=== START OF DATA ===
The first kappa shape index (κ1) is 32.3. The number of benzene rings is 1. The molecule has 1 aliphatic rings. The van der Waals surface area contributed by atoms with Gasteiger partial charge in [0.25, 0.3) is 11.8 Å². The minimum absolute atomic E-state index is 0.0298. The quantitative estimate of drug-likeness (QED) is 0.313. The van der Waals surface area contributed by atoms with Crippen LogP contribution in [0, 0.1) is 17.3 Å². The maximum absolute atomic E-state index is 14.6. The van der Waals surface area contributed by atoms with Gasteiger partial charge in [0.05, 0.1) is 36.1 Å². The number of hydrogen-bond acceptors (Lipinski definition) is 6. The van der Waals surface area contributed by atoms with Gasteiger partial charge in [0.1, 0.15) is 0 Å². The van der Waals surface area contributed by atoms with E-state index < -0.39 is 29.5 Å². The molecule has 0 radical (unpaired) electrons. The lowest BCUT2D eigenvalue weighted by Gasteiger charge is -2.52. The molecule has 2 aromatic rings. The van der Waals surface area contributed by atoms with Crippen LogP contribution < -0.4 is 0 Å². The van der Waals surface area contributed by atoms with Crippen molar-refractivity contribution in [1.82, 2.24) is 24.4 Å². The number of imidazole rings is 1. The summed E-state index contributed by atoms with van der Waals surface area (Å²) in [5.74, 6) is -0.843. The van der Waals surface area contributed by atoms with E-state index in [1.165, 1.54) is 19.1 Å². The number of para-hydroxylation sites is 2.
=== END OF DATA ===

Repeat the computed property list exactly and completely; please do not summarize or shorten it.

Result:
The first kappa shape index (κ1) is 32.3. The number of benzene rings is 1. The molecule has 1 aliphatic rings. The van der Waals surface area contributed by atoms with Gasteiger partial charge in [0.25, 0.3) is 11.8 Å². The minimum absolute atomic E-state index is 0.0298. The quantitative estimate of drug-likeness (QED) is 0.313. The van der Waals surface area contributed by atoms with Crippen LogP contribution in [0, 0.1) is 17.3 Å². The maximum absolute atomic E-state index is 14.6. The van der Waals surface area contributed by atoms with Gasteiger partial charge in [0.05, 0.1) is 36.1 Å². The number of hydrogen-bond acceptors (Lipinski definition) is 6. The van der Waals surface area contributed by atoms with Gasteiger partial charge in [0.1, 0.15) is 0 Å². The van der Waals surface area contributed by atoms with E-state index < -0.39 is 29.5 Å². The molecule has 0 radical (unpaired) electrons. The lowest BCUT2D eigenvalue weighted by Gasteiger charge is -2.52. The molecule has 2 aromatic rings. The van der Waals surface area contributed by atoms with Crippen LogP contribution < -0.4 is 0 Å². The van der Waals surface area contributed by atoms with Crippen molar-refractivity contribution in [1.82, 2.24) is 24.4 Å². The number of imidazole rings is 1. The summed E-state index contributed by atoms with van der Waals surface area (Å²) in [5.74, 6) is -0.843. The van der Waals surface area contributed by atoms with E-state index in [1.165, 1.54) is 19.1 Å². The number of para-hydroxylation sites is 2.